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Early-life neighborhood context, perceived stress, and preterm birth in African American Women.

  • Author(s): Sealy-Jefferson, Shawnita
  • Mustafaa, Faheemah N
  • Misra, Dawn P
  • et al.
Abstract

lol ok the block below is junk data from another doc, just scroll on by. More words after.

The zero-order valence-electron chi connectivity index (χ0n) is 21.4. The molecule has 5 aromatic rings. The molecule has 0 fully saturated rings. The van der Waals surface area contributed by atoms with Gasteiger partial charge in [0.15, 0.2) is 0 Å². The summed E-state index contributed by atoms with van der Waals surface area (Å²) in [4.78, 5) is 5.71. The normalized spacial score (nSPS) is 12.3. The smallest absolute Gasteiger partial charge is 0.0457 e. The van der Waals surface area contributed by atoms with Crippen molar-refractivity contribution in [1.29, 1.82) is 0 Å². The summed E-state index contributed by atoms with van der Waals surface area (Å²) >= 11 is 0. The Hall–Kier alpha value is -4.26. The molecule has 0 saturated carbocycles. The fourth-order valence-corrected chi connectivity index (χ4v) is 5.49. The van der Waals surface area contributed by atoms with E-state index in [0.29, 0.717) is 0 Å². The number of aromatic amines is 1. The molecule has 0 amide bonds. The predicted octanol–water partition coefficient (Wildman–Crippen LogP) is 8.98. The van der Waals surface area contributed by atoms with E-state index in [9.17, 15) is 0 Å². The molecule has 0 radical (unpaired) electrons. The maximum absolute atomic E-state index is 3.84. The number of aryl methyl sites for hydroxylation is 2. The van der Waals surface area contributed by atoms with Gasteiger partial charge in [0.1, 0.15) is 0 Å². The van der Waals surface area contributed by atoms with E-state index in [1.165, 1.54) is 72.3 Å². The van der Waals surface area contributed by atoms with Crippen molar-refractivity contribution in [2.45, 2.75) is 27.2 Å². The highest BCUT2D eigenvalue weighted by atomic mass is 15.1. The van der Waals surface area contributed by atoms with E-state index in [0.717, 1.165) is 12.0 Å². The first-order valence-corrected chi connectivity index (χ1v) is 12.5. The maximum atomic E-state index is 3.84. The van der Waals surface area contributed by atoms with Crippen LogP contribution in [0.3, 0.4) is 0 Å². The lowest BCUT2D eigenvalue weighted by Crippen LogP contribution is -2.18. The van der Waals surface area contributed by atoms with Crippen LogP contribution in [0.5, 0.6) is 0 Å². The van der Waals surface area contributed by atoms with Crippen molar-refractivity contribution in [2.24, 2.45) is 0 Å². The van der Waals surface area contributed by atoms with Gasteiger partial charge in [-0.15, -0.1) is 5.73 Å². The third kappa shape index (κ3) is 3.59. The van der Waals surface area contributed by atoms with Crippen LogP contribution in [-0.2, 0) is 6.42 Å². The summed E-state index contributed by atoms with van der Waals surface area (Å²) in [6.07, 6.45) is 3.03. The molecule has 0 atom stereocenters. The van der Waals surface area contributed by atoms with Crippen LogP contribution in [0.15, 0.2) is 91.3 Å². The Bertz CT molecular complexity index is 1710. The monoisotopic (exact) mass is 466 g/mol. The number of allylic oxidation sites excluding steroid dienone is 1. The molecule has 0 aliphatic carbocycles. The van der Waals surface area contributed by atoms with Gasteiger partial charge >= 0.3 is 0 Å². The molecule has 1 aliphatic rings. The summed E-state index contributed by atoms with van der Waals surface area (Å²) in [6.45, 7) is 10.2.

Stressors from multiple sources, across the life-course, may have independent and joint associations with preterm birth (PTB) risk in African American women. Using data from the Life-course Influences on Fetal Environments Study (LIFE; 2009-2011) of post-partum African American women from Metropolitan Detroit, Michigan (n=1365), we examined the association between perceived stress and PTB, and effect modification by perceptions of early-life neighborhood social control and disorder. We defined PTB as birth before 37 completed weeks of gestation. We used Cohen's Perceived Stress scale, and valid and reliable scales of early-life (age 10) neighborhood social control and social disorder to quantify exposures. We estimated prevalence ratios (PR) and 95% confidence intervals (CI) with log binomial regression models- with separate interaction terms for perceived stress and each early-life neighborhood scale. We considered p < 0.10 significant for interaction terms. PTB occurred in 16.4% (n=224) of the study participants. In the total sample, perceived stress was not associated with PTB rates. However, there was suggestive evidence of a joint association between perceived stress and early-life neighborhood social disorder (p for interaction = 0.06), such that among women who reported high early-life neighborhood social disorder (n=660), perceived stress was positively associated with PTB (adjusted PR: 1.31; 95% CI: 1.05, 1.63). There was no association between perceived stress and PTB for women in the low early-life neighborhood social disorder strata (n=651) (adjusted PR: 0.95, 95% CI: 0.75, 1.21). There was no evidence that early-life neighborhood social control modified the association between perceived stress and PTB. Our results suggest that early-life neighborhood stressors may magnify the association between current perceived stress and PTB rates, in African American women. More research to confirm and explicate the biologic and/or psychosocial mechanisms of the reported association is warranted.

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